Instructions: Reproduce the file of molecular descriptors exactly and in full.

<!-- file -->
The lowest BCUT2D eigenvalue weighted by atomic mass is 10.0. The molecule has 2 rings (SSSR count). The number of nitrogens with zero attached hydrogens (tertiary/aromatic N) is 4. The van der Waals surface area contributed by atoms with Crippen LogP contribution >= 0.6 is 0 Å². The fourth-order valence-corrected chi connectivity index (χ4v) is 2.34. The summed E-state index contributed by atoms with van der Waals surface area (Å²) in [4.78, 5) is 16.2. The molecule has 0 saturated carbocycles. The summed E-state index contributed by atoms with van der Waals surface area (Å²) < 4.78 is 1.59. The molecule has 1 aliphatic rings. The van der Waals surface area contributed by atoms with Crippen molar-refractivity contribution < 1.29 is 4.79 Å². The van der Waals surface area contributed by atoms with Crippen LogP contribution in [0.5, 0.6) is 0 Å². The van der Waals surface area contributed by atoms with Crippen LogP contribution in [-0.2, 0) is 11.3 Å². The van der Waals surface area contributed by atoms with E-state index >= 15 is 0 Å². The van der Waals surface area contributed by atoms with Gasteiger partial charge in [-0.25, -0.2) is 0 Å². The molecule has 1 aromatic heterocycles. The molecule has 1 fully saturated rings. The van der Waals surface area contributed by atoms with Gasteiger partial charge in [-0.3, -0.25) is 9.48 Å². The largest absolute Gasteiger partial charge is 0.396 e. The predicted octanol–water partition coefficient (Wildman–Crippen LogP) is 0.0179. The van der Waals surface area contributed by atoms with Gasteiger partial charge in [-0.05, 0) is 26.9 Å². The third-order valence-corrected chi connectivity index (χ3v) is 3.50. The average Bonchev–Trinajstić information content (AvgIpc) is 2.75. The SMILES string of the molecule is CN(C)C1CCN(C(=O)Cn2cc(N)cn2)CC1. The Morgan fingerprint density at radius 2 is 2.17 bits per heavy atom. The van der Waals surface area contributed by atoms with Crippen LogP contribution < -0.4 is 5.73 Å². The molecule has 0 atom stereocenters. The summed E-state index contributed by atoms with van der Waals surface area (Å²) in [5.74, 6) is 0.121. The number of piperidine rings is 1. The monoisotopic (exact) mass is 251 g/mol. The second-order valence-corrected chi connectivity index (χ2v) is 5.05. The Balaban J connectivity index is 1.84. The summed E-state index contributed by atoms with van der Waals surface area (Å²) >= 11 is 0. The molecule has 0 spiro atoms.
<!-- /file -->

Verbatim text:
The lowest BCUT2D eigenvalue weighted by atomic mass is 10.0. The molecule has 2 rings (SSSR count). The number of nitrogens with zero attached hydrogens (tertiary/aromatic N) is 4. The van der Waals surface area contributed by atoms with Crippen LogP contribution >= 0.6 is 0 Å². The fourth-order valence-corrected chi connectivity index (χ4v) is 2.34. The summed E-state index contributed by atoms with van der Waals surface area (Å²) in [4.78, 5) is 16.2. The molecule has 0 saturated carbocycles. The summed E-state index contributed by atoms with van der Waals surface area (Å²) < 4.78 is 1.59. The molecule has 1 aliphatic rings. The van der Waals surface area contributed by atoms with Crippen molar-refractivity contribution < 1.29 is 4.79 Å². The van der Waals surface area contributed by atoms with Crippen LogP contribution in [0.5, 0.6) is 0 Å². The van der Waals surface area contributed by atoms with Crippen LogP contribution in [-0.2, 0) is 11.3 Å². The van der Waals surface area contributed by atoms with E-state index >= 15 is 0 Å². The van der Waals surface area contributed by atoms with Gasteiger partial charge in [-0.25, -0.2) is 0 Å². The molecule has 1 aromatic heterocycles. The molecule has 1 fully saturated rings. The van der Waals surface area contributed by atoms with Gasteiger partial charge in [-0.3, -0.25) is 9.48 Å². The largest absolute Gasteiger partial charge is 0.396 e. The predicted octanol–water partition coefficient (Wildman–Crippen LogP) is 0.0179. The van der Waals surface area contributed by atoms with Gasteiger partial charge in [-0.05, 0) is 26.9 Å². The third-order valence-corrected chi connectivity index (χ3v) is 3.50. The average Bonchev–Trinajstić information content (AvgIpc) is 2.75. The SMILES string of the molecule is CN(C)C1CCN(C(=O)Cn2cc(N)cn2)CC1. The Morgan fingerprint density at radius 2 is 2.17 bits per heavy atom. The van der Waals surface area contributed by atoms with Crippen LogP contribution < -0.4 is 5.73 Å². The molecule has 0 atom stereocenters. The summed E-state index contributed by atoms with van der Waals surface area (Å²) in [5.74, 6) is 0.121. The number of piperidine rings is 1. The monoisotopic (exact) mass is 251 g/mol. The second-order valence-corrected chi connectivity index (χ2v) is 5.05. The Balaban J connectivity index is 1.84. The summed E-state index contributed by atoms with van der Waals surface area (Å²) >= 11 is 0. The molecule has 0 spiro atoms.